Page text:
France pays a high price for ignoring those who predicted a pandemic
Failure to heed repeating warnings results in inadequate provision of intensive care beds, tests and protective equipment
Emmanuel Macron: The Macron administration committed the “triple error” of destroying millions of masks that could have been used, and of failing to renew or increase stocks, according to investigative journalists Gérard Davet and Fabrice Lhomme. Photograph: Francois Mori/AFP/Getty
At the height of its pandemic preparedness, France deployed a veritable arsenal of vaccines, anti-viral drugs and 2.2 billion surgical face masks.
That was during the H1N1 flu scare at the end of 2009. Roselyne Bachelot, the health minister who oversaw preparations, was right, but a decade early. That epidemic fizzled out quickly, after killing ‘only’ 342 French people. Bachelot’s political career was destroyed and politicians became wary of overreacting to health disasters.
More than 26,000 French people have died in the Covid-19 pandemic. Commissions of inquiry are likely in both the Senate and National Assembly. Thirty-two lawsuits have already been filed against government officials or “persons unknown” for alleged responsibility in the devastation wreaked by the pandemic.
France was repeatedly warned this might happen, the investigative journalists Gérard Davet and Fabrice Lhomme wrote in a week-long series in Le Monde about the country’s strategy for confronting a pandemic.
In the wake of the 2003 Sars epidemic, which killed about 800 people in Asia, a report by the Inspectorate General of the Administration (IGA) warned of the likelihood of a new illness, more lethal than seasonal flu, for which there would be no vaccine. In old videos that have circulated during the pandemic, former president George W Bush and Microsoft founder Bill Gates made similar predictions.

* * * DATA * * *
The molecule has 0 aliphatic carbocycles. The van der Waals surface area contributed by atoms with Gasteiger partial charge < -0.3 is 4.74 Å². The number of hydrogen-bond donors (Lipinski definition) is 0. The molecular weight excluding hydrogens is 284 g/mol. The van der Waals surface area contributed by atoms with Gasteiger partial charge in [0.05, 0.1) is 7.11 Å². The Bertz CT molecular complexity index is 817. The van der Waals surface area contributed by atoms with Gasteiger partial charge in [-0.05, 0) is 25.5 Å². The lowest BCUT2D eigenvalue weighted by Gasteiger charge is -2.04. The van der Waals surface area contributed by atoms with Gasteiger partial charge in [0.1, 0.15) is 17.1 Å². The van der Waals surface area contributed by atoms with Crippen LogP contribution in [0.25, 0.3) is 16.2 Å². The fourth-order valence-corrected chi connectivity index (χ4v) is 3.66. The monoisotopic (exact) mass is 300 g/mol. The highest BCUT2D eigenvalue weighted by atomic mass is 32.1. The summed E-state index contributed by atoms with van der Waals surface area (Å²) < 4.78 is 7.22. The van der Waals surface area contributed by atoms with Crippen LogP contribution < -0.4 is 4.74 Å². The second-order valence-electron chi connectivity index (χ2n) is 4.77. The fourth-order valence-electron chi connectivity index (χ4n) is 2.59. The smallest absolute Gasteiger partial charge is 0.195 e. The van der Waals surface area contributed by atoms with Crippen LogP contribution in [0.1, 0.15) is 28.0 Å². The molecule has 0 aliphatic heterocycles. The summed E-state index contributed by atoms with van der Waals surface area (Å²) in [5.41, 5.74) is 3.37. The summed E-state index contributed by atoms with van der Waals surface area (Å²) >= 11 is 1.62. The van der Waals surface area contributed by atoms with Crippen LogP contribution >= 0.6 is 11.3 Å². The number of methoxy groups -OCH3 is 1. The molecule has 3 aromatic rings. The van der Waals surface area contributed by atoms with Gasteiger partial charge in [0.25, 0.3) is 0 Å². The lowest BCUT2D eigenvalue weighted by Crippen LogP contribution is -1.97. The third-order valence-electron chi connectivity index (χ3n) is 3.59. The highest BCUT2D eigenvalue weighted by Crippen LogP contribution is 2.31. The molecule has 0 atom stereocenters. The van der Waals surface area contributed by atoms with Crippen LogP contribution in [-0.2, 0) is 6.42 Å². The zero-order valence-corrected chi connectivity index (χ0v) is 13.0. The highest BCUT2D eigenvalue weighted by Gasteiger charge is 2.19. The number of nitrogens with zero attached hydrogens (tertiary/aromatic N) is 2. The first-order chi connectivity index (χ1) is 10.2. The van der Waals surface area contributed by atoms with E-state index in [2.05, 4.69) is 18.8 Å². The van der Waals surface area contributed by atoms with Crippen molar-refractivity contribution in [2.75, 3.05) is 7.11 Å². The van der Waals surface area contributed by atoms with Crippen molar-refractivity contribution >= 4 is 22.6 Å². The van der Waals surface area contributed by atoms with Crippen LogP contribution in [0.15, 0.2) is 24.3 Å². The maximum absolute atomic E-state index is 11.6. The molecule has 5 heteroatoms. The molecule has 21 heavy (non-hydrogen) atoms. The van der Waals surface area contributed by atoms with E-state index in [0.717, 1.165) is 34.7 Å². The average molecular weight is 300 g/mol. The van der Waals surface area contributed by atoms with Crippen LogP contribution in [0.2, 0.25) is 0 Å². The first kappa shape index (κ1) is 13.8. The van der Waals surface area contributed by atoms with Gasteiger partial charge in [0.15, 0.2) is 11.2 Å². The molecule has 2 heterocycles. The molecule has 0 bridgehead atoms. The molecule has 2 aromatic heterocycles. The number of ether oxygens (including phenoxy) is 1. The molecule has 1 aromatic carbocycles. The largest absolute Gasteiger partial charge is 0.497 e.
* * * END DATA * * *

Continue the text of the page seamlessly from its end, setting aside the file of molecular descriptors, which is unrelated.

Fifteen years ago, the IGA advised the French government to prepare stocks of masks “without delay”. The country should also stock anti-viral drugs and pre-position machines in textile factories to manufacture the highest quality FFP2 surgical face masks, the report said.
Philippe Douste-Blazy, a medical doctor, became health minister in 2004. Douste drew up a crisis plan in response to the H5N1 bird flu epidemic that included closing French borders, restricting movement, banning public gatherings and encouraging barrier gestures and the wearing of surgical masks. High quality FFP2 masks were to be reserved for medical personnel, ordinary masks for the general population.
All these measures were eventually, if belatedly, adopted by president Emmanuel Macron’s administration this year.
Face masks are most effective when worn by carriers of a virus. But as a French parliamentary report noted in May 2005, making masks available is “a way of reassuring the population” that can “help to limit paralysis of the country”.
Official French policy since January 2006 has been to encourage the wearing of masks during a pandemic. Infected persons are to wear surgical masks to protect their entourage. Medical personnel are to wear FFP2 masks to avoid catching the disease. And the general public are instructed to wear a disinfected surgical or fabric mask in public “as a precaution”.